comprehensive health promotion curriculum for grades K through 12 in
collaboration with a school system may improve long-term adoption and
effectiveness of interventions.
Utilization and Implementation of the
Task Force Report
The recommended priorities for research in prevention
of CVD, presented in this report, reflect the consensus of the Task Force.
These recommendations may be used by the NHLBI to help guide the Institute's
decision making process, to accept investigator-initiated grants in excess of
$500,000, to stimulate and encourage submission of research project grant
applications in targeted areas of research, and to provide direction for the
development of specific NHLBI initiatives (i.e., Requests for Applications,
Requests for Proposals, Program Announcements).
The Task Force believes that research on the
prevention of CVD offers tremendous opportunities for scientific discovery. The
priorities it set forth are intended to promote further activity in high-yield,
high-priority research areas in the short-term. However, the Task Force
emphasizes that this report is not intended to constrain the Institute from
recognizing meritorious research that may lie outside the topics described
Substantial benefits will be gained from funding the
next generation of innovative research on prevention of CVD. Significant
advances to reduce the U.S. burden of CVD have been made in the past decades.
With this report, the Task Force hopes to energize continued progress in
research on prevention of CVD. Its recommendations should be viewed as an
effort to achieve a balance among many important research areas. These include
primary and secondary prevention; genetic, environmental, and combined
approaches; prevention in childhood through older adulthood; risk factors for
CVD; subclinical disease and clinical outcomes of CVD; and community, as well
as clinical, settings.
The Task Force believes that the next generation of
studies to prevent CVD will provide the foundation for future efforts to
further reduce the still-unacceptable high burden of CVD in the United States.
Task Force on Research in Prevention
of Cardiovascular Disease Task Force
Gregory Burke, M.D.
Professor and Chairman
Department of Health Sciences
Wake Forest University School of Medicine
Winston-Salem, North Carolina
Lori Mosca, M.D., Ph.D.
New York Presbyterian Hospital
Associate Professor of
Columbia University New York, New York
Donna Arnett, Ph.D.
Division of Epidemiology
University of Minnesota School of Public Health
Luther T. Clark, M.D.
Department of Medicine
SUNY Health Science Center at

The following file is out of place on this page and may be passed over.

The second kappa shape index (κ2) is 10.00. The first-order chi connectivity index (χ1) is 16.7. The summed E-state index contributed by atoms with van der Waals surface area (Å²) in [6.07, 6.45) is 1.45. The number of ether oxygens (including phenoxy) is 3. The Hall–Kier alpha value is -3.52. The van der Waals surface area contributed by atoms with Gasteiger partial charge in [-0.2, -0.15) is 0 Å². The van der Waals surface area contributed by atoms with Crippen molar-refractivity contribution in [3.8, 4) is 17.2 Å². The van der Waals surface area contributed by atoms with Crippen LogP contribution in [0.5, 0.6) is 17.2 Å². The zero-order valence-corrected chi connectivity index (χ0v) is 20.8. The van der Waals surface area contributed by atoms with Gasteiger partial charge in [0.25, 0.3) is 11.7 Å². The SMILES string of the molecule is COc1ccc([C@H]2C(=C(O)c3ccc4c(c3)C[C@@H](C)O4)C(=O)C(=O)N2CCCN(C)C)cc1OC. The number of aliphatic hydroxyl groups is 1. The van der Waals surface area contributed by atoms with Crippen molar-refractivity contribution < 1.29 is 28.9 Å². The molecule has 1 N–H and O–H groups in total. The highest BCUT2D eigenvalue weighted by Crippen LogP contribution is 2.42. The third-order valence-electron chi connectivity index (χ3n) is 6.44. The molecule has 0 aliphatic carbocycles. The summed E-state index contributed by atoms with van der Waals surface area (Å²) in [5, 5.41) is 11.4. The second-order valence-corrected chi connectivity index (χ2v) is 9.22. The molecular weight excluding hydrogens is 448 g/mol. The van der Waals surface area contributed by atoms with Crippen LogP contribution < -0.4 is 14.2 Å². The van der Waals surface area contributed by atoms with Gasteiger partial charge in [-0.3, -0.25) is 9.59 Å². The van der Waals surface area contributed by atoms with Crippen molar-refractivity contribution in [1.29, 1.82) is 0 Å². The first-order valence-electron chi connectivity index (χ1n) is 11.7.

Brooklyn, New York
Stephen R. Daniels, M.D., Ph.D.
Pediatrics and Environmental Health
Children's Hospital Medical Center
University of Cincinnati College of Medicine
Stephen P. Fortmann, M.D.
C. F. Rehnborg
Professor of Preventive Medicine
Stanford University School of Medicine
Palo Alto, California
Harlan M. Krumholz, M.D.
Associate Professor of
Yale University School of Medicine
New Haven, Connecticut
Redford B. Williams, Jr., M.D.
Behavioral Medicine Research Center
Department of Psychiatry &
Duke University Medical Center
Carl Roth, Ph.D., LL.M.
Associate Director for
Scientific Program Operation
Office of Science
Jeffrey Cutler, M.D., M.P.H.
Applications and Prevention Program
Division of Epidemiology and Clinical
Teri Manolio, M.D., Ph.D.
and Biometry Program
Division of Epidemiology and Clinical Applications
Peter Savage, M.D.
of Epidemiology and Clinical Applications
Denise Simons-Morton, M.D., Ph.D.
Director, Clinical Applications and Prevention Program
Epidemiology and Clinical Applications
The National Heart, Lung, and Blood
Institute (NHLBI) provides leadership for a national program in diseases of the
heart, blood vessels, lung, and blood; sleep disorders; and blood resources
management. It plans, conducts, fosters, and supports an integrated and
coordinated program of basic research, clinical investigations and trials,
observational studies, and demonstration and education projects related to the
causes, prevention, diagnosis, and treatment of heart, blood vessel, lung, and
blood diseases, and sleep disorders. Research is conducted in the Institute's
own laboratories and by other scientific institutions and individuals supported
by research grants and contracts. The Institute also supports research training
and career development for new and established researchers in basic and
clinical research relating to these topics, and oversees management of the
Women's Health Initiative.
U.S. DEPARTMENT OF HEALTH AND
Public Health Service
National Institutes of Health
For Administrative Use